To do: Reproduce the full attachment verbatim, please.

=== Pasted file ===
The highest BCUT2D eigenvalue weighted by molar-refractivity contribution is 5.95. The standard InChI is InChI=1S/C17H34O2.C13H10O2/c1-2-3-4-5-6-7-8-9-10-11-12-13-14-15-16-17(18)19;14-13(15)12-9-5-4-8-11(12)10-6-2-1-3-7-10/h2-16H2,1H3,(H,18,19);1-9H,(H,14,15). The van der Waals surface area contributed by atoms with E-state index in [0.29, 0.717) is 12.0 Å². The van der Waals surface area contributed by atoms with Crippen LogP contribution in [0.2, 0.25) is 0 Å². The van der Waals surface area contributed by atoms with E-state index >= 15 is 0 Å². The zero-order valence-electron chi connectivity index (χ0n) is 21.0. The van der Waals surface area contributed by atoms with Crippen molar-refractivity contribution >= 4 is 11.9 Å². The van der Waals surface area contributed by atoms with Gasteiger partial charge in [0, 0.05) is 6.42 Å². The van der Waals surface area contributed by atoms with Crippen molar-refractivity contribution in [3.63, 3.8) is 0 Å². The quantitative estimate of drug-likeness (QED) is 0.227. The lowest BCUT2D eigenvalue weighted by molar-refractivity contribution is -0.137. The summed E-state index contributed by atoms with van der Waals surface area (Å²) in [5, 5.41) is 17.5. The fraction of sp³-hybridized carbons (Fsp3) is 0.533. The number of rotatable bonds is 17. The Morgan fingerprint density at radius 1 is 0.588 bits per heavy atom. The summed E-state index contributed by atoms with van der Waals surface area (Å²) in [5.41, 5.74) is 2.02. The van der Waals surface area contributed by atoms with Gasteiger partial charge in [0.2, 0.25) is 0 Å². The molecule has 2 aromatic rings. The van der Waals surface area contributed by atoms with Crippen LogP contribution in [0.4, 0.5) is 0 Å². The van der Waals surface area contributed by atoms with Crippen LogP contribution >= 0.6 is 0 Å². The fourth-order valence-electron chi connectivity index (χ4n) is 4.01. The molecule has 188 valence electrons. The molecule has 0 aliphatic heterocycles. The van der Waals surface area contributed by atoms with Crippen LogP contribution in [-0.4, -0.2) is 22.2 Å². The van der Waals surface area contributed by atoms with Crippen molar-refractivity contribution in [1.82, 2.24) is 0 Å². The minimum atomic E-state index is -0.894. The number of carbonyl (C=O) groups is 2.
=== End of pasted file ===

The highest BCUT2D eigenvalue weighted by molar-refractivity contribution is 5.95. The standard InChI is InChI=1S/C17H34O2.C13H10O2/c1-2-3-4-5-6-7-8-9-10-11-12-13-14-15-16-17(18)19;14-13(15)12-9-5-4-8-11(12)10-6-2-1-3-7-10/h2-16H2,1H3,(H,18,19);1-9H,(H,14,15). The van der Waals surface area contributed by atoms with E-state index in [0.29, 0.717) is 12.0 Å². The van der Waals surface area contributed by atoms with Crippen LogP contribution in [0.2, 0.25) is 0 Å². The van der Waals surface area contributed by atoms with E-state index >= 15 is 0 Å². The zero-order valence-electron chi connectivity index (χ0n) is 21.0. The van der Waals surface area contributed by atoms with Crippen molar-refractivity contribution >= 4 is 11.9 Å². The van der Waals surface area contributed by atoms with Gasteiger partial charge in [0, 0.05) is 6.42 Å². The van der Waals surface area contributed by atoms with Crippen molar-refractivity contribution in [3.63, 3.8) is 0 Å². The quantitative estimate of drug-likeness (QED) is 0.227. The lowest BCUT2D eigenvalue weighted by molar-refractivity contribution is -0.137. The summed E-state index contributed by atoms with van der Waals surface area (Å²) in [5, 5.41) is 17.5. The fraction of sp³-hybridized carbons (Fsp3) is 0.533. The number of rotatable bonds is 17. The Morgan fingerprint density at radius 1 is 0.588 bits per heavy atom. The summed E-state index contributed by atoms with van der Waals surface area (Å²) in [5.41, 5.74) is 2.02. The van der Waals surface area contributed by atoms with Gasteiger partial charge in [0.2, 0.25) is 0 Å². The molecule has 2 aromatic rings. The van der Waals surface area contributed by atoms with Crippen LogP contribution in [0.4, 0.5) is 0 Å². The van der Waals surface area contributed by atoms with Crippen LogP contribution >= 0.6 is 0 Å². The fourth-order valence-electron chi connectivity index (χ4n) is 4.01. The molecule has 188 valence electrons. The molecule has 0 aliphatic heterocycles. The van der Waals surface area contributed by atoms with Crippen LogP contribution in [-0.4, -0.2) is 22.2 Å². The van der Waals surface area contributed by atoms with Crippen molar-refractivity contribution in [1.82, 2.24) is 0 Å². The minimum atomic E-state index is -0.894. The number of carbonyl (C=O) groups is 2.